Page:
Qualities of Ironwood (Also Called "Hornbeam")
"American Hornbeam" and "Hop Hornbeam" are hard and strong, especially well suited for tool handles and timber-frame pegs. May 14, 2006
There may be several varieties of iron wood. I believe the variety I have here is American hop hornbeam. I have never seen one that is more than 10 inches or so and most are smaller. Bark is very small grained and light grey in the winter. Has anyone ever sawn this and is it worth the effort? What is the quality of the wood? I found two in my woods that look to be extremely old and since a saw blade log is small and only one to a tree, I'd lie to know if it is special before I cut them down. I got a billion of the things that are maybe the diameter of a quarter on field edges, but only these two that look to be old.
(Sawing and Drying Forum)
From contributor T:
I have never sawed ironwood (hornbeam). I have cut it for firewood. It is very abrasive on a chainsaw, very hard and heavy - it makes excellent firewood. It is also an important food source for partridge, etc. There are small nut type fruits on it in the fall. I am not going to saw any if possible. Try one if you like and see how it turns out.
From contributor C:
Hop hornbeam makes good tool handles, or implements such as on a farm or factory that require taking great strain, also wear resistant. Not durable to weather, though.
From contributor B:
Hornbeam makes the strongest pegs for timber framing.
From contributor G:
In the central states, there are two native hornbeams, both also called ironwood. Hop hornbeam, Ostrya virginiana, has light brown shreddy bark and gets the hop hornbeam name from the cluster of overlapping seed pods which resemble a cone of fruits on a hop vine. American hornbeam, Carpinus caroliniana has smooth grey bark which is often rippled like muscle, causing it to be called muscle-wood in some areas. Sounds like you have the latter. Like the other posters, I've seen it only in specialized uses that take advantage of its strength. Years ago I gave a 5' piece of it to my son for a walking stick and he used to delight in daring other boy scouts to try to break it. To this day, a veteran of much juvenile abuse, it remains unscathed and is probably still getting harder as it stands retired in the corner of his closet.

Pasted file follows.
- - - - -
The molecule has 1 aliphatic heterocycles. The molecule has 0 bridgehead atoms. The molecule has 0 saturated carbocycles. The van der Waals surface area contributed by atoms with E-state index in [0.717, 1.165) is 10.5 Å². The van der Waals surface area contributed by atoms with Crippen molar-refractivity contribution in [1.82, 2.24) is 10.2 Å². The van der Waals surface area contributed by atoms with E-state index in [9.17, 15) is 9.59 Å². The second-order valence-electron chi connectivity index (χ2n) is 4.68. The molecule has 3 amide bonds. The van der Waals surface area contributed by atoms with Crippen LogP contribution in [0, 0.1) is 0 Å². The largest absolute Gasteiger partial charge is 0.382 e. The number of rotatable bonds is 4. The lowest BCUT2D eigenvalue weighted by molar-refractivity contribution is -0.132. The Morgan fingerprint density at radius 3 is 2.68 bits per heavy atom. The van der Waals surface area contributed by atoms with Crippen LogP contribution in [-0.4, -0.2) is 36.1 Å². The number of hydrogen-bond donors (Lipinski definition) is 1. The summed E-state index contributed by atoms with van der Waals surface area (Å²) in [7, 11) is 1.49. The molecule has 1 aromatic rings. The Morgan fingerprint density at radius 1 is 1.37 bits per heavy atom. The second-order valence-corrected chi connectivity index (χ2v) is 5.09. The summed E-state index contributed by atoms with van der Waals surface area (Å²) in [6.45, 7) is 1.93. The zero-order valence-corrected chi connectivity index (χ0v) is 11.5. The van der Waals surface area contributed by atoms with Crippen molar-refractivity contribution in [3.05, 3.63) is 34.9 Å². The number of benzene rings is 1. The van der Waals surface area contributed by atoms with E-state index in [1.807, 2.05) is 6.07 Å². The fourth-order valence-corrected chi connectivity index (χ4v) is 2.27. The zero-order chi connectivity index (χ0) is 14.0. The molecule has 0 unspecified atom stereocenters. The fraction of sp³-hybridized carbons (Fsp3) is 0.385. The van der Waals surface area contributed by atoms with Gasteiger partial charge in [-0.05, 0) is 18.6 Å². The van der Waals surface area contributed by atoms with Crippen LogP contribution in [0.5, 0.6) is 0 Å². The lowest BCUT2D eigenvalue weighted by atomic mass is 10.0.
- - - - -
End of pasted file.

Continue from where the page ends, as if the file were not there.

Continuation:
The comments below were added after this Forum discussion was archived as a Knowledge Base article (add your comment).
Comment from contributor R:
Hornbeam, of both kinds, is incredibly strong if it doesn't get wet. A 1" trunk, braced across a 2' gap will hold a grown man. In Minnesota, both hornbeams rarely grow beyond a 4" diameter, and that tree will be over 50 years old. I've only seen one over 6" in 55 years - and that was a wooded area that became a lawn. They normally grow as an under-story tree; they are very leafy, to gather light under taller trees and the area under a grove of hornbeams will be rather open. These groves are a great place to look for ruffed grouse. When hornbeam dries, it checks terribly. This does not seem to weaken it, but I can't imagine how one could get lumber out of it.
Comment from contributor J:
I took down an ironwood (about 8" diameter) while clearing a piece of land, and let it lay about 6 months to spalt. I then cut some sections and dried them, and they split terribly. Then I chose areas that had not split, and sawed them up for knife scales (3/8" x 1 1/2" x 5" each side of knife handle). Epoxy has held well for several years, and a linseed oil finish has stabilized and provides great water resistance. In short, let it split, then use what you can.
Comment from contributor E:
The ironwood you describe as having a sort of "shredded" bark grows up here in Canada too, especially in southern Ontario. Mature trees are 5-6" in diameter. I use ironwood branches and younger trees for making walking canes/sticks. Other writers above are absolutely correct. Itís a hard wood, the second hardest of the hardwoods but not extensively used like oak. Cleaning off the bark and fur is pretty easy but you have to be careful of knife marks - they're a bugger to sand out of the finished product. The wood takes gel stain really well and with a coat of satin varathane. You get a very nice looking finished product.
Comment from contributor M:
I live in central Wisconsin and the largest iron wood I have ever seen was about 12" in diameter. I aged it at about 100 years old. Large iron wood have a beautiful dark grain and finish quite well.
Comment from contributor C:
Here in eastern KY the ironwoods grow along creeks in the hollows mostly. Some also grow on hillsides where I have a few. I use them to turn and make mallets on a lathe. They have beautiful cross sections with distinctive growth rings very close together and evenly spaced. You can control splitting and checking by putting your pieces in two or three layers of paper grocery bags and storing them in a room with a stable temperature. When the paper is dry, the wood will be too. It takes about a month to six weeks.